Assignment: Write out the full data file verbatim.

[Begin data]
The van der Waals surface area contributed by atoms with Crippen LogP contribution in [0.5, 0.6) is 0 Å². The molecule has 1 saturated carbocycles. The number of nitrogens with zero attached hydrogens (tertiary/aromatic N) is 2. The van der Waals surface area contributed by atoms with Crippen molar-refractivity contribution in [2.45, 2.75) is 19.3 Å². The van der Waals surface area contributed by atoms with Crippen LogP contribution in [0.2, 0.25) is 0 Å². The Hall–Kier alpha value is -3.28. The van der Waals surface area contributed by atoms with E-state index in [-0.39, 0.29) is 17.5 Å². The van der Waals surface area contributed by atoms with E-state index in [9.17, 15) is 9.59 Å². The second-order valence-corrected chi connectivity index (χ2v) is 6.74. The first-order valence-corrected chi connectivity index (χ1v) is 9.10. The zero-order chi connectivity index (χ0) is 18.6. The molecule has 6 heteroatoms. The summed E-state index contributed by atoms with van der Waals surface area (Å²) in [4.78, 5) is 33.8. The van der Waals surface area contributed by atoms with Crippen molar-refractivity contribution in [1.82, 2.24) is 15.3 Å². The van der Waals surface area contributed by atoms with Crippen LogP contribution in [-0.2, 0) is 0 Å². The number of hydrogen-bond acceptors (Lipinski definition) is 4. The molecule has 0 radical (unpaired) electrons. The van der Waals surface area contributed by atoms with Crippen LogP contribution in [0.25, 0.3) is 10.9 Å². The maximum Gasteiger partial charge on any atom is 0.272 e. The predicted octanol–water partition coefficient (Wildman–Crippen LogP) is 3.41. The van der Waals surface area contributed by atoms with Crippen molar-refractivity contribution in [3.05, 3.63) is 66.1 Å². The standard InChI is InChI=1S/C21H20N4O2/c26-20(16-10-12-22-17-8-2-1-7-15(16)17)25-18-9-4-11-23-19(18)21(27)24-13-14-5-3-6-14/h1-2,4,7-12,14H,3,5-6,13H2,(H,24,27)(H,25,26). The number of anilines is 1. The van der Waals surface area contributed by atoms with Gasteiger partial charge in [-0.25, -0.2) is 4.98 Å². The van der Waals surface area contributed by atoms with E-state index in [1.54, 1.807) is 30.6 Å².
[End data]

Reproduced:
The van der Waals surface area contributed by atoms with Crippen LogP contribution in [0.5, 0.6) is 0 Å². The molecule has 1 saturated carbocycles. The number of nitrogens with zero attached hydrogens (tertiary/aromatic N) is 2. The van der Waals surface area contributed by atoms with Crippen molar-refractivity contribution in [2.45, 2.75) is 19.3 Å². The van der Waals surface area contributed by atoms with Crippen LogP contribution in [0.2, 0.25) is 0 Å². The Hall–Kier alpha value is -3.28. The van der Waals surface area contributed by atoms with E-state index in [-0.39, 0.29) is 17.5 Å². The van der Waals surface area contributed by atoms with E-state index in [9.17, 15) is 9.59 Å². The second-order valence-corrected chi connectivity index (χ2v) is 6.74. The first-order valence-corrected chi connectivity index (χ1v) is 9.10. The zero-order chi connectivity index (χ0) is 18.6. The molecule has 6 heteroatoms. The summed E-state index contributed by atoms with van der Waals surface area (Å²) in [4.78, 5) is 33.8. The van der Waals surface area contributed by atoms with Crippen molar-refractivity contribution in [1.82, 2.24) is 15.3 Å². The van der Waals surface area contributed by atoms with Crippen LogP contribution in [-0.2, 0) is 0 Å². The number of hydrogen-bond acceptors (Lipinski definition) is 4. The molecule has 0 radical (unpaired) electrons. The van der Waals surface area contributed by atoms with Crippen LogP contribution in [0.25, 0.3) is 10.9 Å². The maximum Gasteiger partial charge on any atom is 0.272 e. The predicted octanol–water partition coefficient (Wildman–Crippen LogP) is 3.41. The van der Waals surface area contributed by atoms with Crippen molar-refractivity contribution in [3.05, 3.63) is 66.1 Å². The standard InChI is InChI=1S/C21H20N4O2/c26-20(16-10-12-22-17-8-2-1-7-15(16)17)25-18-9-4-11-23-19(18)21(27)24-13-14-5-3-6-14/h1-2,4,7-12,14H,3,5-6,13H2,(H,24,27)(H,25,26). The number of anilines is 1. The van der Waals surface area contributed by atoms with Gasteiger partial charge in [-0.25, -0.2) is 4.98 Å². The van der Waals surface area contributed by atoms with E-state index in [1.54, 1.807) is 30.6 Å².